Transcript of WHO podcast - 23 October 2008
WHO launches a new programme to help millions with mental disorders in the developing world. We look at the aim of this programme and how it will be implemented.
Ravini Thenabadu: You’re listening to the WHO podcast. My name is Ravini Thenabadu and this is episode 51.
In this episode, WHO launches a new programme to help millions with mental disorders in the developing world. We look at the aim of this programme and how it will be implemented.
Millions of people with mental disorders in the developing world are deprived of treatment and care. Across Africa, for example, nine out of ten people suffering from epilepsy go untreated, with no access to simple anticonvulsant drugs which cost less than 5 US$ a year per person.
On World Mental Health Day, WHO launched a new programme called the Mental health Gap Action Programme (mhGAP) to fill this gap in treatment. With proper care, tens of millions could be treated for diseases such as depression, schizophrenia, and epilepsy and lead healthy lives.
Dr Ala Alwan, Assistant Director-General of the WHO Department of Non-Communicable Diseases and Mental Health gives an overview of the current global situation of mental health.
Dr Ala Alwan: Mental disorders are more common than we like to believe; one out of four persons will experience a mental disorder some time in his or her life. They affect people of all ages and in all regions of the world, rich as well as the poor. Mental and neurological disorders are also often chronic and disabling; they are responsible for about one-third of disability due to health conditions. Depression itself is the second largest cause of disability.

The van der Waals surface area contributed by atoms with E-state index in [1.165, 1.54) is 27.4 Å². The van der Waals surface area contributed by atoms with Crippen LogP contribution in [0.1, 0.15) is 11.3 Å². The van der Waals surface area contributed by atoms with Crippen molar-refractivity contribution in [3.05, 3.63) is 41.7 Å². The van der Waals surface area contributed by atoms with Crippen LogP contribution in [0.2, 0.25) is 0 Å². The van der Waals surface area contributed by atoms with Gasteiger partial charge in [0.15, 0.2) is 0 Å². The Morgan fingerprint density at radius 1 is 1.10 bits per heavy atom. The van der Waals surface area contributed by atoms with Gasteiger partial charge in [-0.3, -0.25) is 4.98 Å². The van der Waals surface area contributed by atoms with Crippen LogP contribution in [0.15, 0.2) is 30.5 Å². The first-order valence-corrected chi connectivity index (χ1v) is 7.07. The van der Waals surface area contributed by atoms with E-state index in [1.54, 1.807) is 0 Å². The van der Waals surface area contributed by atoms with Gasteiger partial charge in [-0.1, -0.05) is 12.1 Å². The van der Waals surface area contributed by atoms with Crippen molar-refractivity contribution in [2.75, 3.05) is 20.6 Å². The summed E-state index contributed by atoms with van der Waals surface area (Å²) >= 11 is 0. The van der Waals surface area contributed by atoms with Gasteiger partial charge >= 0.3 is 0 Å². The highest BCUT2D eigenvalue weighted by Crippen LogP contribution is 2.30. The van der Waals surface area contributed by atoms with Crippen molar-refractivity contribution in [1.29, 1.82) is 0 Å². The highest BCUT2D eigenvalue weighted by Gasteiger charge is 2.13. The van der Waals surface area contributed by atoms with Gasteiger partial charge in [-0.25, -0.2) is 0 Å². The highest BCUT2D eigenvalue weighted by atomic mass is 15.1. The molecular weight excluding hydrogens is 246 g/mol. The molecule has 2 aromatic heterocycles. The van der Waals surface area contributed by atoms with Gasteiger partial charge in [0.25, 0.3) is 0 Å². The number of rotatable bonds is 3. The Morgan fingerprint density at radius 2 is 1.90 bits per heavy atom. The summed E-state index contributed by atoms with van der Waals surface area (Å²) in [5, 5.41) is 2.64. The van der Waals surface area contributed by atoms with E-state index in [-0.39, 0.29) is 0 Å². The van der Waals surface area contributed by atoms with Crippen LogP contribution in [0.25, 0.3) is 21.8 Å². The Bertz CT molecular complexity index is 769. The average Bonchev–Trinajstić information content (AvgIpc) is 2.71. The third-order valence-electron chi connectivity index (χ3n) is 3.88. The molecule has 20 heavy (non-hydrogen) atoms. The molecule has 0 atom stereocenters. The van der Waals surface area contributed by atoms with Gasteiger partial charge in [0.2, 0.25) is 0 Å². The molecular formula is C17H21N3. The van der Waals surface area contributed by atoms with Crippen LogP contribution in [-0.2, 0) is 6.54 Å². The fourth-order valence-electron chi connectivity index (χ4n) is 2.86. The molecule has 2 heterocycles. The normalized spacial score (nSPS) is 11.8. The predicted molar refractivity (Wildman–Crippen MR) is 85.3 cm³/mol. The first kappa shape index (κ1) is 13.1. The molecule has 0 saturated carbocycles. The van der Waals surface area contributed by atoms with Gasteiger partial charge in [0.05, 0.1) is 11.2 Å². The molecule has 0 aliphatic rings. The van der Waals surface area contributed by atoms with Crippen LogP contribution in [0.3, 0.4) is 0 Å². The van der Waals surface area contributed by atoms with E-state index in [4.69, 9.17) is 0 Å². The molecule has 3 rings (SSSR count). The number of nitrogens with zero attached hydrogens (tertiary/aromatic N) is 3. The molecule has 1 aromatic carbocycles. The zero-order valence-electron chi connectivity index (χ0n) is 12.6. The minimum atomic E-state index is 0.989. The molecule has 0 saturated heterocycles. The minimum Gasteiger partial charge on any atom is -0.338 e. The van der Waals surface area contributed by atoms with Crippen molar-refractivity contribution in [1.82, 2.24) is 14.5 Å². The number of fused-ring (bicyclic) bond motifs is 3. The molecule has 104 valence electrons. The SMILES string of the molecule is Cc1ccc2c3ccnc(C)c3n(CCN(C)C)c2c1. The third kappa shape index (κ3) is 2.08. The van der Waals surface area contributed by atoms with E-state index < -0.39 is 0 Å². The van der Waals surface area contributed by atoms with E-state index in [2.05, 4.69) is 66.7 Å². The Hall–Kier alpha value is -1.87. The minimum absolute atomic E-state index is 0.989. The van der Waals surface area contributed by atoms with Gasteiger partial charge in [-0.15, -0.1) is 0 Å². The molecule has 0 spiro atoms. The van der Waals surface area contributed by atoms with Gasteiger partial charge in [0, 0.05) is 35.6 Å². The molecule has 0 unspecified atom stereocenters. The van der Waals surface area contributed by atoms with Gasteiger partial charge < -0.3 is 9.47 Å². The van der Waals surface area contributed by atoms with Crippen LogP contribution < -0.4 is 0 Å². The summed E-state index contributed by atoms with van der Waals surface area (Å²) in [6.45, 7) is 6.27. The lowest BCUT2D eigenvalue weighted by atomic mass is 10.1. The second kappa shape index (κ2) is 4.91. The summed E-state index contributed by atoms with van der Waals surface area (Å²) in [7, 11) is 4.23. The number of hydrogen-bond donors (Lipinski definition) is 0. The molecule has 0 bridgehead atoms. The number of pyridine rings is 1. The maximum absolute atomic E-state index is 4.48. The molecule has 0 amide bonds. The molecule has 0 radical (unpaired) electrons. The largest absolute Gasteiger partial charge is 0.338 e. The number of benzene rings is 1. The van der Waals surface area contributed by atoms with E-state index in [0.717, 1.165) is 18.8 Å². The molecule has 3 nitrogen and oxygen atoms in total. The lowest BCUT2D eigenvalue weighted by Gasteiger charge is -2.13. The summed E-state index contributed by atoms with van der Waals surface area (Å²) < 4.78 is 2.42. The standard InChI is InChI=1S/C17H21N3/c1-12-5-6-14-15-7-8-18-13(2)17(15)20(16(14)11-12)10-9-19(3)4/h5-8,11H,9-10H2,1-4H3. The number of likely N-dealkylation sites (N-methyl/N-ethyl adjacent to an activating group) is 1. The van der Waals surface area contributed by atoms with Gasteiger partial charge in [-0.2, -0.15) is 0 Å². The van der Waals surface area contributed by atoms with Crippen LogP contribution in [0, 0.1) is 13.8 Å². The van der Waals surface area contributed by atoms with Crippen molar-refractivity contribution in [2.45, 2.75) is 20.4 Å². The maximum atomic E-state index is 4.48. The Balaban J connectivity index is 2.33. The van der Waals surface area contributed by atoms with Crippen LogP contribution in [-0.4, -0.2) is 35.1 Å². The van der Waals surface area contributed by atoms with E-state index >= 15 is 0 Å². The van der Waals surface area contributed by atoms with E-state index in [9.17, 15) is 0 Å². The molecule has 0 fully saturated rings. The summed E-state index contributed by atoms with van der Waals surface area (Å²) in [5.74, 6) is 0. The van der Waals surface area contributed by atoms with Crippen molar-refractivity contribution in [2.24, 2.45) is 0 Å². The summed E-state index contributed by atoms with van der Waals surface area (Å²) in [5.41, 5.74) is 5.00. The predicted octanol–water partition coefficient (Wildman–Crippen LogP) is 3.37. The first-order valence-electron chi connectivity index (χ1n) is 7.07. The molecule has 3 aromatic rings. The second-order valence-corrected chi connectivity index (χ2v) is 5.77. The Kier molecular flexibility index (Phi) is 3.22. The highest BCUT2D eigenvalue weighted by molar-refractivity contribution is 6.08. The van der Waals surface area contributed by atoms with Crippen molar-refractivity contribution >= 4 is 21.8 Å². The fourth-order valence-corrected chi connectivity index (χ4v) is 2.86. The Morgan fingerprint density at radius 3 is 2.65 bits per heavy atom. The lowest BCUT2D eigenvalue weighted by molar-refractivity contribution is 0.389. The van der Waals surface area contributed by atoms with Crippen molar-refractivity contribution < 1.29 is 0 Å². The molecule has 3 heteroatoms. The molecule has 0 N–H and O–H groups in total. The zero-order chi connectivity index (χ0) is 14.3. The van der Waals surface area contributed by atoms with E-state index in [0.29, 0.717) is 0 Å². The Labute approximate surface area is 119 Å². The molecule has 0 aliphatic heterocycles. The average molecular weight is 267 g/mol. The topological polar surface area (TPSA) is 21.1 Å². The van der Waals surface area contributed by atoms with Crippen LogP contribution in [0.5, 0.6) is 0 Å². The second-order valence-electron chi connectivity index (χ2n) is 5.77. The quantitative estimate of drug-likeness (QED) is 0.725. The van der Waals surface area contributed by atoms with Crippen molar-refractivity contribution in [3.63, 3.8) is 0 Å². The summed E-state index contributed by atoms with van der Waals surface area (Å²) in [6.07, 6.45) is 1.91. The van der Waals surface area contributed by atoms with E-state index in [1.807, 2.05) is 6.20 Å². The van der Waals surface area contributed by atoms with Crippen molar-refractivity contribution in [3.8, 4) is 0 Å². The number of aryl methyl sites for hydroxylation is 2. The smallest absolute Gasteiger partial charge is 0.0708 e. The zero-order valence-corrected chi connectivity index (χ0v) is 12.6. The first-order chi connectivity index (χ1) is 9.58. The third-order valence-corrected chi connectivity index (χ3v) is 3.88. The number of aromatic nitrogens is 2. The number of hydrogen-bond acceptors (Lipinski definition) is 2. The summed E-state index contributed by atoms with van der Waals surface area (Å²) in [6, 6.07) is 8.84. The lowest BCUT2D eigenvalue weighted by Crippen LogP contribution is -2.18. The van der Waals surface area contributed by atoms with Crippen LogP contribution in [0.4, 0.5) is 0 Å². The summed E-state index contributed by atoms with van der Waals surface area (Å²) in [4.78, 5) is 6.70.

Despite the already huge burden, it is important to mention that many of the serious and disabling disorders are rapidly increasing in magnitude. For example, the number of people with dementia is expected to double in the next 20 years.
Ravini Thenabadu: Dr Saraceno, Director of the WHO Department on Mental Health and Substance Abuse says the burden of mental disorders goes beyond individual suffering.
Dr Benedetto Saraceno: The economic impact of mental illness includes its effects on personal income, the ability of persons with mental disorders or their caregivers to make productive contributions to their communities, and on the other hand, extreme poverty, insecurity, low educational levels, inadequate housing, have been recognized as contributing to mental disorders. Those suffering from mental illnesses are victims of stigma, discrimination and human rights violations.
Ravini Thenabadu: The mhGAP programme sets out a number of cost-effective strategies to fill the treatment gap for mental, neurological and substance use disorders. Dr Margaret Chan, WHO Director-General explains how this would be implemented.
Dr Margaret Chan: The way forward is clearly illuminated and well-paved. It is illuminated by a plan of action that is rational, realistic, and workable. It is paved with evidence, can-do experience, and solid technical and practical advice from countries.
Efforts to implement the action plan have abundant technical support. Together with our partners, WHO has issued an assessment instrument for gathering essential information about mental health services, a guidance package for service reform, and a collection of resources for the design of relevant legislation.
Ravini Thenabadu: For more information about the Mental health Gap Action Programme visit www.who.int/mental_health
That's all for this episode of the WHO podcast. Thanks for listening. If you have any comments on our podcast or have any suggestions for future health topics drop us a line. Our email address is Podcast@who.int.
For the World Health Organization, this is Ravini Thenabadu in Geneva.